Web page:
One councillor, Deirdre Mackay of Brora, Sutherland, who is the daughter of Mr Rosie, even says that allowing children to learn in their native language is damaging equal opportunities. Never mind the irony of a Labour councillor complaining about political correctness, but the notion that Gaelic ‘has to be challenged’ is flawed. She claims that, if bilingual education is to be provided, then it should be in Spanish, Urdu, and Chinese, not in Gaelic. The last time I checked, Mrs Mackay, the two of those that are languages were not spoken natively by large numbers of people, and they already have millions of speakers. And, besides, those languages are taught in Scotland; the total cost of English education is more than four and a half billion pounds per annum. That’s four and a half thousand times the cost that Mrs Mackay was complaining about - if that was proportionate to the official number of Gaels, then the population of Scotland would be twenty-seven million. She also complained that people who ring Porterfield Prison are asked if they are Gaelic-speakers - forgetting that some people are, and that Gaels have just as much right to talk to their imprisoned relatives as anyone else. She then goes on to say that it is wrong for Gaels to have such small class sizes, and receive a better education than anyone else. Not only is the logic completely backwards, but it is a false argument; her real complaint is that those who attend such schools ‘have to put up with Gaelic at the same time.’ And do you know what the most depressing part of the saga is? The councillor’s first name and surname are both of Gaelic origin.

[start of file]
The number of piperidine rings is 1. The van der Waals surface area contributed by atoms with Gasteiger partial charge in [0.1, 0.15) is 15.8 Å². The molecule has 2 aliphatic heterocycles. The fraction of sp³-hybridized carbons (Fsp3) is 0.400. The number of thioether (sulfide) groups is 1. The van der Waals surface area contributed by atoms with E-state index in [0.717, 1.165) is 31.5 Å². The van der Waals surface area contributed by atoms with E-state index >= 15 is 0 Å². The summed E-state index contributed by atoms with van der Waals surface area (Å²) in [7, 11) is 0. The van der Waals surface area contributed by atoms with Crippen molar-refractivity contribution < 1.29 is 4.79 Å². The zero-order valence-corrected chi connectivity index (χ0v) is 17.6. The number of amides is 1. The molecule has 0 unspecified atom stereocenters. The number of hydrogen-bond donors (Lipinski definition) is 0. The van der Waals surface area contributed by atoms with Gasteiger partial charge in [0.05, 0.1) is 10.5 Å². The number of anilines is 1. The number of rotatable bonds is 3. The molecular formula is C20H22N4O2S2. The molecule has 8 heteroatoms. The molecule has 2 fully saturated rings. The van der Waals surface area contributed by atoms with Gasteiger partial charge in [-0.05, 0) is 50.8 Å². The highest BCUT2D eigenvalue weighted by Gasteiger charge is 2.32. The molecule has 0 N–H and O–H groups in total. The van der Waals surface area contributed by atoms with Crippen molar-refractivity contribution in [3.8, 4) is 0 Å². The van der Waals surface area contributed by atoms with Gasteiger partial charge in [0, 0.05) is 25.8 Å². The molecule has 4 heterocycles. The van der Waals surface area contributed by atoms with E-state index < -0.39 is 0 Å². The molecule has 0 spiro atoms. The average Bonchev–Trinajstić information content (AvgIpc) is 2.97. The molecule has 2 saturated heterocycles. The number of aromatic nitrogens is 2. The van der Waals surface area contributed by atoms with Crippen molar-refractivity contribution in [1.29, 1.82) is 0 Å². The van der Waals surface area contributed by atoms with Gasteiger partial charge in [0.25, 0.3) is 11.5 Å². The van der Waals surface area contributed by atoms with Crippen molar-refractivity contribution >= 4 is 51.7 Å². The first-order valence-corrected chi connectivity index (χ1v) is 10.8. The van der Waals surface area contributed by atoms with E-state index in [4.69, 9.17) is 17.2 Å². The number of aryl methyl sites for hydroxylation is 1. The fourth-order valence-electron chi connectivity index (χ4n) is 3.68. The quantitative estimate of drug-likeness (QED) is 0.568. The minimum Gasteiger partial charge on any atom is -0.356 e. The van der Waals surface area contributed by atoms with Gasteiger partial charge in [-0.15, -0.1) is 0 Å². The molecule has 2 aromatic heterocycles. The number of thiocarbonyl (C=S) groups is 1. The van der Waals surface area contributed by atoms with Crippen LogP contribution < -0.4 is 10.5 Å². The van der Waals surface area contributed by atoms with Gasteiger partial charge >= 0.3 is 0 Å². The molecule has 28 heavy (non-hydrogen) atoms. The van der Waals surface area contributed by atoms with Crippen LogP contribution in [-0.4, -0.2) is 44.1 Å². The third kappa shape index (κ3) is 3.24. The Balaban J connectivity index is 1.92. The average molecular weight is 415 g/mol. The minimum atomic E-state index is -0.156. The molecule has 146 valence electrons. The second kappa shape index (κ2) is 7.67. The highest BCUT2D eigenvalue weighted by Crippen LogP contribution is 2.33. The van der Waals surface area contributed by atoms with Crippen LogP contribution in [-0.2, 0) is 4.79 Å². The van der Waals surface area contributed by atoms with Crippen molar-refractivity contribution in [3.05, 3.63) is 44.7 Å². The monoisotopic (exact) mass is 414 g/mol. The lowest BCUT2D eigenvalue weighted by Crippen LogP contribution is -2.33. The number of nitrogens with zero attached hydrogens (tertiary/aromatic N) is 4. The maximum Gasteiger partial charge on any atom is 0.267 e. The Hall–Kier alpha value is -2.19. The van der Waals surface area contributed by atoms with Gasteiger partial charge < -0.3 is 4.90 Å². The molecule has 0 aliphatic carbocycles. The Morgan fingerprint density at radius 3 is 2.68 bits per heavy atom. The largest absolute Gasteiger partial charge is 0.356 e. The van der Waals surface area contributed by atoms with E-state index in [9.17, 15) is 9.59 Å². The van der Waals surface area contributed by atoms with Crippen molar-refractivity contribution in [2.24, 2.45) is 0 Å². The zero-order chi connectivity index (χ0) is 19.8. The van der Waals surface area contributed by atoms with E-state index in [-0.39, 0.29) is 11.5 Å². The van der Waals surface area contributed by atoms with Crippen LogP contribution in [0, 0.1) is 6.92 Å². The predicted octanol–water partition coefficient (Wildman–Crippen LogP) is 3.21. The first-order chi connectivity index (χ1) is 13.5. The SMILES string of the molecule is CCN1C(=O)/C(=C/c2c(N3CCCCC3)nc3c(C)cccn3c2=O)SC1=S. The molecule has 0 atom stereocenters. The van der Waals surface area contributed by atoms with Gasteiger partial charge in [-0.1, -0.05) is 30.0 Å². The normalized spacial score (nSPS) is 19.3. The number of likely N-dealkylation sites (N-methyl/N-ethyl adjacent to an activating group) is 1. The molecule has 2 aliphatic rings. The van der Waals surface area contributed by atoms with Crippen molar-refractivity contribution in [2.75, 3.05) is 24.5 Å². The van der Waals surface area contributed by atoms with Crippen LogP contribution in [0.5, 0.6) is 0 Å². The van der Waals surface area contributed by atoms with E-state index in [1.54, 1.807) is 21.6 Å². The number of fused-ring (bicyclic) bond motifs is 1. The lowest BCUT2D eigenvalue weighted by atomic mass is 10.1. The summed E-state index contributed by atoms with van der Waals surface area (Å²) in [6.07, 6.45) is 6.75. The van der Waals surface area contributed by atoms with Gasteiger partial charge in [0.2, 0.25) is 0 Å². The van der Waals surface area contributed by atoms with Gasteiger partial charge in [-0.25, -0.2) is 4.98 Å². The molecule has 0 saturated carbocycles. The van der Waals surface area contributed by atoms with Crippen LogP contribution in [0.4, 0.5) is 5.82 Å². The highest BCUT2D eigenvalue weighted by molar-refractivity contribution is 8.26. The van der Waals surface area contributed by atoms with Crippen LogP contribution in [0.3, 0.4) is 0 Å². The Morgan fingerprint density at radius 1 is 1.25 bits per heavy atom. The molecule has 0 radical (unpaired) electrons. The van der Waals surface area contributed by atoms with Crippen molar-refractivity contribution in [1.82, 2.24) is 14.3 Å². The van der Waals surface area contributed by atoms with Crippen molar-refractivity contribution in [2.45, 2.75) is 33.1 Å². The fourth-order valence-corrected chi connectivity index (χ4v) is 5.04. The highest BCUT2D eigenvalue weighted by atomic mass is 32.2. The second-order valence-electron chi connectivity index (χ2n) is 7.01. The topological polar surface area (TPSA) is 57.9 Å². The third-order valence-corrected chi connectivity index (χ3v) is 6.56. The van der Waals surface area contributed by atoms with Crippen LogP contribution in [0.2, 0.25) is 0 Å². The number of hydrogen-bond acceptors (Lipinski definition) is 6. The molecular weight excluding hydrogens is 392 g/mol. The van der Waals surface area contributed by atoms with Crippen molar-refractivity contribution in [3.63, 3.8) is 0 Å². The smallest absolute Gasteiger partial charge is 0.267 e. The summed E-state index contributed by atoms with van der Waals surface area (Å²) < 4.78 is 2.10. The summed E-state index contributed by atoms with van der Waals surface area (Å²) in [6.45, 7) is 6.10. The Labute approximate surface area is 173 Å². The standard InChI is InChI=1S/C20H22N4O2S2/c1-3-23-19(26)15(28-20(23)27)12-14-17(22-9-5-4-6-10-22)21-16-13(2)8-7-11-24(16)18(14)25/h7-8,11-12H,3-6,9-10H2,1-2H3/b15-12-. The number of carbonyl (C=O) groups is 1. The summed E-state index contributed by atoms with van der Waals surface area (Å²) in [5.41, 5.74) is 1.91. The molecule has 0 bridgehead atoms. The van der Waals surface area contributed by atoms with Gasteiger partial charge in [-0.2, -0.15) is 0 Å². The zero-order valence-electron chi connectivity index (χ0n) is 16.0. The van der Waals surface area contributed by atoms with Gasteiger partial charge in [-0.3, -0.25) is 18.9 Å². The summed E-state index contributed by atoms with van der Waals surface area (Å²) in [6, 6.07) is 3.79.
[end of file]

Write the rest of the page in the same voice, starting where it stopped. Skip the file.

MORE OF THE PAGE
The thing that every single one of these councillors is forgetting is that Gaels also pay council tax. They also want parks; they also want good schools; they also have relatives; they also get old. It is not just for the Scots to decide how that money is spent; and, indeed, why should Gaelic money be used to support the agenda of a select few Scots with a superiority complex, and to provide them with the services that Gaels also demand? I know that comparisons with historical regimes are not that easy to pull off, especially not on a blog, but in what way is making public services exclusive to the non-Gaels any different from Apartheid? There is no ‘Gaelic Mafia’ stalking the corridors of power waiting to pull off a creagh. There will be no Scots taken out of school and thrashed for speaking English. There will be no campaign to make people pay to watch a BBC (state-owned) channel simply because they are not the ‘majority.’ There will be no Scots forced to learn a foreign language to drive and work. No-one will be refused a job because they speak English at home, and they will not have to be shut off from the rest of the world as they are forced to listen to BBC Alba in a dark room whilst their ‘normal’ classmates play amongst a wide variety of toys and fun activities, in the ‘proper’ language.
We demand recognition. We are a thousand-year-old people with a unique culture and history, and a legitimate right to exist - no-one can truly deny that we are here, even if they’d rather pretend that we weren’t. We demand equality. We want schools, signs, and services that we can make use of. We pay for them, as well; we fight in wars, as well, more so than any other nation in the Commonwealth in proportion to our population size. We demand validity.